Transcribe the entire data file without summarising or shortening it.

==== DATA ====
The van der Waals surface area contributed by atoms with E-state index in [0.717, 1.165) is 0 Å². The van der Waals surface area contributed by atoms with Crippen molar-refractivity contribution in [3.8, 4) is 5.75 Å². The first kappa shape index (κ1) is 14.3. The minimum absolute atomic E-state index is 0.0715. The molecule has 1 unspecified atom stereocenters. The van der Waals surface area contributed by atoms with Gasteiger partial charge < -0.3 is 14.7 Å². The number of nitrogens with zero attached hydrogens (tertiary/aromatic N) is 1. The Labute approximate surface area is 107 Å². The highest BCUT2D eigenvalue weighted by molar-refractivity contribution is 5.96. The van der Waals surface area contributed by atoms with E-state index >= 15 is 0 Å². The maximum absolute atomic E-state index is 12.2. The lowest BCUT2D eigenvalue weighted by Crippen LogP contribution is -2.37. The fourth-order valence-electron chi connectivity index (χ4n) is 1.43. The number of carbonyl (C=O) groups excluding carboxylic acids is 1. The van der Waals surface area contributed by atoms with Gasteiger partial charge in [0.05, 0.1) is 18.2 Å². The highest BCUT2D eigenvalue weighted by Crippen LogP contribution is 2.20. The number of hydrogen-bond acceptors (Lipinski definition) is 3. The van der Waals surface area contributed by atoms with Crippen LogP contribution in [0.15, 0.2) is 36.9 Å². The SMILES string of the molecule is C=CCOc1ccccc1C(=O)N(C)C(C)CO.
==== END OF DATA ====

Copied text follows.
The van der Waals surface area contributed by atoms with E-state index in [0.717, 1.165) is 0 Å². The van der Waals surface area contributed by atoms with Crippen molar-refractivity contribution in [3.8, 4) is 5.75 Å². The first kappa shape index (κ1) is 14.3. The minimum absolute atomic E-state index is 0.0715. The molecule has 1 unspecified atom stereocenters. The van der Waals surface area contributed by atoms with Gasteiger partial charge < -0.3 is 14.7 Å². The number of nitrogens with zero attached hydrogens (tertiary/aromatic N) is 1. The Labute approximate surface area is 107 Å². The highest BCUT2D eigenvalue weighted by molar-refractivity contribution is 5.96. The van der Waals surface area contributed by atoms with E-state index >= 15 is 0 Å². The maximum absolute atomic E-state index is 12.2. The lowest BCUT2D eigenvalue weighted by Crippen LogP contribution is -2.37. The fourth-order valence-electron chi connectivity index (χ4n) is 1.43. The number of carbonyl (C=O) groups excluding carboxylic acids is 1. The van der Waals surface area contributed by atoms with Gasteiger partial charge in [0.05, 0.1) is 18.2 Å². The highest BCUT2D eigenvalue weighted by Crippen LogP contribution is 2.20. The number of hydrogen-bond acceptors (Lipinski definition) is 3. The van der Waals surface area contributed by atoms with Crippen LogP contribution in [0.15, 0.2) is 36.9 Å². The SMILES string of the molecule is C=CCOc1ccccc1C(=O)N(C)C(C)CO.